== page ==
Panax ginseng, also known as Korean or Asian ginseng, is a potent adaptogen. It’s the best-studied of the ginsengs and leads all other ginsengs for its almost immediate mental focus benefits. Panax ginseng also promotes the release of nitric oxide, a small molecule that the body normally produces as a messenger to open blood vessels and consequently improve blood flow to the brain.

 6. Green Tea

A staple in many Asian cultures, green tea is made (without fermentation) from leaves of the Camellia sinensis plant. It contains high concentrations of catechins and other polyphenols,  substances with very powerful antioxidant properties that are also adaptogenic. The green tea polyphenols support healthy blood pressure levels and promote blood flow to the brain.

Green tea’s antioxidant benefits help the body maintain a net positive antioxidant reserve against attack from external toxic agents, including free radicals produced by our own cells. In addition to green tea’s powerful circulatory benefits, it also helps reduce stress, improve intestinal bacterial balance, and assist the body with burning carbohydrates and fat to make energy.

In some studies, drinking green tea has been shown to potentially decrease the risk for memory problems, and in populations that consume a lot of it, may help curb cognitive decline. Green tea also naturally contains l-theanine, which can enhance mental focus yet has a calming effect without making you sleepy.

Green tea only has half the amount of caffeine compared to coffee. Always brew fresh leaves – powdered drinks will not provide brain health benefits.

 7. Peppermint

Peppermint (Mentha species) is an herb from the mint family. It is native to Asia and Europe and has been used for thousands of years for its health benefits and pleasant taste. Traditionally, it was prized as a digestive health aid, a value now confirmed by clinical research.

Peppermint has distinct aromatic properties. Whether eaten, chewed, or smelled, peppermint can increase both alertness and memory, while improving reasoning and problem-solving skills. According to one study, just the scent of peppermint essential oil can improve alertness and calmness.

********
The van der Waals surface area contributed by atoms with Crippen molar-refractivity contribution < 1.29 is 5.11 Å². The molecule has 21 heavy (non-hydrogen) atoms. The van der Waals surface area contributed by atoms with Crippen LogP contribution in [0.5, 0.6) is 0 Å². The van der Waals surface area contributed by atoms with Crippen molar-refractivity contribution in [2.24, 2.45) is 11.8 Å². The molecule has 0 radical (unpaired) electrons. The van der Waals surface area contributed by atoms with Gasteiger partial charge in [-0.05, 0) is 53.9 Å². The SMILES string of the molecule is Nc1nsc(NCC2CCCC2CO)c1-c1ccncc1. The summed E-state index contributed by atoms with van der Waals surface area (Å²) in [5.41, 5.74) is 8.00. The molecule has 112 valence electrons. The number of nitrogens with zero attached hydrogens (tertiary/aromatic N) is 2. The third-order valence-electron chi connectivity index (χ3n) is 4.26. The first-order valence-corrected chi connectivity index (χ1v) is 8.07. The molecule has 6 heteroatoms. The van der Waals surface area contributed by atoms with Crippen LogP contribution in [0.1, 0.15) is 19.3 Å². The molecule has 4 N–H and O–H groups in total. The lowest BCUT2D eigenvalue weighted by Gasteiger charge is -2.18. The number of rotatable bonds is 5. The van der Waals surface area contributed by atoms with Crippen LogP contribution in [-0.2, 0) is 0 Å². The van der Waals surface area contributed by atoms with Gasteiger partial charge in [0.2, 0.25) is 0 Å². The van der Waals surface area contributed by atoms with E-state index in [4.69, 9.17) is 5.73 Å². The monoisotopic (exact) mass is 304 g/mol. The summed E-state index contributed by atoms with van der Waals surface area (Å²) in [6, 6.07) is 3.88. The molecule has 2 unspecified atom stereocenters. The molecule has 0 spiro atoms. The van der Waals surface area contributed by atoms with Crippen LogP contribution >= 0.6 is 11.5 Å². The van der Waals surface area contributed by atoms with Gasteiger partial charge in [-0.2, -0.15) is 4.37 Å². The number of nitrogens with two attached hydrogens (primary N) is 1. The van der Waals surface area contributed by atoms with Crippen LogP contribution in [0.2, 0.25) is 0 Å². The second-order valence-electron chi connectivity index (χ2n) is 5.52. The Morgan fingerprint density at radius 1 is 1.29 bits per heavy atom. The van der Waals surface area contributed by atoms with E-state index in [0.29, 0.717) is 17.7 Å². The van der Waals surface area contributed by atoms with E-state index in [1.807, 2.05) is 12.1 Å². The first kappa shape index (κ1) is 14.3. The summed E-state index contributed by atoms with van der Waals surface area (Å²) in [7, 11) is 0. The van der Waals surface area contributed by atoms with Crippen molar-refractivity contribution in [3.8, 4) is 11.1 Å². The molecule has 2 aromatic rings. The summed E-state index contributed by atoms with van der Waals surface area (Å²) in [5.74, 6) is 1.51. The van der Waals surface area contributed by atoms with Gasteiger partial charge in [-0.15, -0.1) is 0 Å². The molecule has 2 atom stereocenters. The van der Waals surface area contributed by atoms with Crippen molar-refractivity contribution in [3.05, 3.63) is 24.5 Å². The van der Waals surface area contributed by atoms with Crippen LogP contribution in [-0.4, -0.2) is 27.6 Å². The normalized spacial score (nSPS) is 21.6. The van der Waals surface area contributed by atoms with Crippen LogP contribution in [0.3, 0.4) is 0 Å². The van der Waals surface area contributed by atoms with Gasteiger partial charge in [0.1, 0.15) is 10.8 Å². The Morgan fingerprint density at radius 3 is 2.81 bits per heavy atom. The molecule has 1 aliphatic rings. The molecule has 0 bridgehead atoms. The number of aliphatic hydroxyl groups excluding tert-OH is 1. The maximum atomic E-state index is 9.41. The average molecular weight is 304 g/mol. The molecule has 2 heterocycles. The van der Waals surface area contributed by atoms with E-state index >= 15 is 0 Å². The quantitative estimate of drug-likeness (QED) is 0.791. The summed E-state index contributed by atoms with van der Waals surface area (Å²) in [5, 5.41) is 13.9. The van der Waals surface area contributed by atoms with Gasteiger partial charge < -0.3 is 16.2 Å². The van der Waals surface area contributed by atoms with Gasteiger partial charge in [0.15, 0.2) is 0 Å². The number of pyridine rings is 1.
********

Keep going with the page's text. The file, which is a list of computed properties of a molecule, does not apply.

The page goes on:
Many foods and beverages use peppermint. Some are healthy, such as peppermint tea and fresh mint leaves on a salad, while others are unhealthy, such as sugar-laden peppermint ice cream and peppermint candies. Peppermint essential oil can be used in a diffuser to help freshen up a room.

 8. Rhodiola

Rhodiola rosea is one of the most potent adaptogens. It has been extensively studied and has been shown to counter fatigue related to stress, sharpen attention, and increase overall mental capacity.

Rhodiola is fast-acting and has strong antioxidant properties to fight free radicals. It has been found to have a beneficial effect on mood and its anti-stress effects can help reduce anxiousness.

Rhodiola can help improve physical and mental performance. It helps increase the availability of energy during the day and promotes restful sleep at night.

These are just a few of the natural ways you can increase your focus and overall cognition. For better mood, short-term memory, and mental clarity, begin adding these herbs and spices to your diet. You can introduce them one at a time or pick up all of them during your next visit to the grocery store. Be sure to let us know below how they work out for you.

At BrainMD, we’re dedicated to providing the highest purity nutrients and standardized herbal ingredients to support your energy, focus, and overall well-being. For more information about our full list of supplements, please visit us at BrainMD.


Keith Rowe
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So because my Matcha tea comes powdered in a bag it has no brain health benefits? Do you have to grow it to get the brain health benefits?


I’ve tried drinking green tea (and also black tea) after years of avoiding them because of their caffeine. I used to feel jittery (especially after coffee) and anxious, and unable to sleep even if I’d consumed those drinks early in the day. I’m now able to enjoy fully caffeinated tea again, with or without milk (and also occasional cafetière coffee). I even sleep a little better, and feel calmer. I just make sure to drink some green tea each day after having had black tea, or coffee (assuming that green tea is supposed to contain more theanine than the other teas and theanine is supposed to counteract caffeine). Who knows whether it’s a placebo effect, or a result of green tea’s health benefits? Several years ago I drank green tea regularly and also slept soundly!

Interesting topic! Your writing makes me stop drinking coffee and choose green tea instead. I hope I can get over drinking coffee because it’s been a long since I wanted to stop drinking it. Many hard-working moms have the same struggles of quitting drinking coffee as me.


I love these suggestions, especially because so many of them (cinnamon, cayenne, etc.) can be easily incorporated into my daily menu, no bottles required! Thanks so much!! ❤️